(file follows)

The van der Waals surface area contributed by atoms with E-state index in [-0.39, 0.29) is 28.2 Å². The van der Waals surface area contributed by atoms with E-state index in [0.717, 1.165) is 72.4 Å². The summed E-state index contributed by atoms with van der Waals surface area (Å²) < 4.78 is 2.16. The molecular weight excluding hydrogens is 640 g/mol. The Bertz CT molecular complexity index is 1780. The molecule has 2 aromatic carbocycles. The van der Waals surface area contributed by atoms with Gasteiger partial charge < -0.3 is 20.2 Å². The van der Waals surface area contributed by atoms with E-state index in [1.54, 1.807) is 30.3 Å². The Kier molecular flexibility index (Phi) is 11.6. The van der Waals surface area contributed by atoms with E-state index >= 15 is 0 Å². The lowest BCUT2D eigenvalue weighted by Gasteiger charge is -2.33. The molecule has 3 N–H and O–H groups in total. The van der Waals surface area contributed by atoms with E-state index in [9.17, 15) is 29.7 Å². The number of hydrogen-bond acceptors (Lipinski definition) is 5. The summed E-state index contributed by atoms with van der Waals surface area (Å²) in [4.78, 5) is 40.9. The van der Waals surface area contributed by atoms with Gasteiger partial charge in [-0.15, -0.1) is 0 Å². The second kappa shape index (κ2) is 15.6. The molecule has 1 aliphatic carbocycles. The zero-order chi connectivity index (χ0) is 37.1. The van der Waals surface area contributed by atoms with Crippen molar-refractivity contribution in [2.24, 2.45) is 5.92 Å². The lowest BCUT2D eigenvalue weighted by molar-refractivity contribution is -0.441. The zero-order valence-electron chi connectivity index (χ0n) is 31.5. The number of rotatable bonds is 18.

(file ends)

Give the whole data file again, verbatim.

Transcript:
The van der Waals surface area contributed by atoms with E-state index in [-0.39, 0.29) is 28.2 Å². The van der Waals surface area contributed by atoms with E-state index in [0.717, 1.165) is 72.4 Å². The summed E-state index contributed by atoms with van der Waals surface area (Å²) < 4.78 is 2.16. The molecular weight excluding hydrogens is 640 g/mol. The Bertz CT molecular complexity index is 1780. The molecule has 2 aromatic carbocycles. The van der Waals surface area contributed by atoms with Gasteiger partial charge < -0.3 is 20.2 Å². The van der Waals surface area contributed by atoms with E-state index in [1.54, 1.807) is 30.3 Å². The Kier molecular flexibility index (Phi) is 11.6. The van der Waals surface area contributed by atoms with E-state index >= 15 is 0 Å². The lowest BCUT2D eigenvalue weighted by Gasteiger charge is -2.33. The molecule has 3 N–H and O–H groups in total. The van der Waals surface area contributed by atoms with E-state index in [9.17, 15) is 29.7 Å². The number of hydrogen-bond acceptors (Lipinski definition) is 5. The summed E-state index contributed by atoms with van der Waals surface area (Å²) in [4.78, 5) is 40.9. The van der Waals surface area contributed by atoms with Gasteiger partial charge in [-0.15, -0.1) is 0 Å². The second kappa shape index (κ2) is 15.6. The molecule has 1 aliphatic carbocycles. The zero-order chi connectivity index (χ0) is 37.1. The van der Waals surface area contributed by atoms with Crippen molar-refractivity contribution in [2.24, 2.45) is 5.92 Å². The lowest BCUT2D eigenvalue weighted by molar-refractivity contribution is -0.441. The zero-order valence-electron chi connectivity index (χ0n) is 31.5. The number of rotatable bonds is 18.